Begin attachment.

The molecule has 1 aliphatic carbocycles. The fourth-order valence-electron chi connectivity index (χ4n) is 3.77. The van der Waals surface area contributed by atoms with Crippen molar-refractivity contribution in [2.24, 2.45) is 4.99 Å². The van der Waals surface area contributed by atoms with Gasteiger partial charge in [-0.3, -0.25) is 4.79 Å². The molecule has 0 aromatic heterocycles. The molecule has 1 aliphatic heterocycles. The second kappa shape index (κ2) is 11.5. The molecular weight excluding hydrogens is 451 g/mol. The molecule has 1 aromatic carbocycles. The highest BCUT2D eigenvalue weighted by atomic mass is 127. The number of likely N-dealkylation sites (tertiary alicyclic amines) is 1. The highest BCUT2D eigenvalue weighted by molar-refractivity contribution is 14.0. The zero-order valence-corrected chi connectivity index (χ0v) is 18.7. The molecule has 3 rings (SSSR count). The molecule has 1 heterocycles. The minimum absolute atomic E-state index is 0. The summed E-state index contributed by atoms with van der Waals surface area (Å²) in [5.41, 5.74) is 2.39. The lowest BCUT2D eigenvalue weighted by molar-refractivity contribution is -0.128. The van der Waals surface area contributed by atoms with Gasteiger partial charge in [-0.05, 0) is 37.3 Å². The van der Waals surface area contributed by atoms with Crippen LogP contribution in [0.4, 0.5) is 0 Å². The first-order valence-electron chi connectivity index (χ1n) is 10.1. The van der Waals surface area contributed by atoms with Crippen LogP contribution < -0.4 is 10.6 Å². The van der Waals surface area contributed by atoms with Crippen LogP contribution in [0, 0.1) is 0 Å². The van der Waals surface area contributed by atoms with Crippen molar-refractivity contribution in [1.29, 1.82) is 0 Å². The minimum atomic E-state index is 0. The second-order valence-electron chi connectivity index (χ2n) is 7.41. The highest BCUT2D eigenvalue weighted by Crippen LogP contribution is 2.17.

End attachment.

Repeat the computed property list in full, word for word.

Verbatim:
The molecule has 1 aliphatic carbocycles. The fourth-order valence-electron chi connectivity index (χ4n) is 3.77. The van der Waals surface area contributed by atoms with Crippen molar-refractivity contribution in [2.24, 2.45) is 4.99 Å². The van der Waals surface area contributed by atoms with Gasteiger partial charge in [-0.3, -0.25) is 4.79 Å². The molecule has 0 aromatic heterocycles. The molecule has 1 aliphatic heterocycles. The second kappa shape index (κ2) is 11.5. The molecular weight excluding hydrogens is 451 g/mol. The molecule has 1 aromatic carbocycles. The highest BCUT2D eigenvalue weighted by atomic mass is 127. The number of likely N-dealkylation sites (tertiary alicyclic amines) is 1. The highest BCUT2D eigenvalue weighted by molar-refractivity contribution is 14.0. The zero-order valence-corrected chi connectivity index (χ0v) is 18.7. The molecule has 3 rings (SSSR count). The molecule has 1 heterocycles. The minimum absolute atomic E-state index is 0. The summed E-state index contributed by atoms with van der Waals surface area (Å²) in [5.41, 5.74) is 2.39. The lowest BCUT2D eigenvalue weighted by molar-refractivity contribution is -0.128. The van der Waals surface area contributed by atoms with Gasteiger partial charge in [-0.05, 0) is 37.3 Å². The van der Waals surface area contributed by atoms with Crippen LogP contribution in [0.4, 0.5) is 0 Å². The first-order valence-electron chi connectivity index (χ1n) is 10.1. The van der Waals surface area contributed by atoms with Crippen LogP contribution < -0.4 is 10.6 Å². The van der Waals surface area contributed by atoms with Crippen LogP contribution in [0, 0.1) is 0 Å². The van der Waals surface area contributed by atoms with Crippen molar-refractivity contribution in [1.29, 1.82) is 0 Å². The minimum atomic E-state index is 0. The second-order valence-electron chi connectivity index (χ2n) is 7.41. The highest BCUT2D eigenvalue weighted by Crippen LogP contribution is 2.17.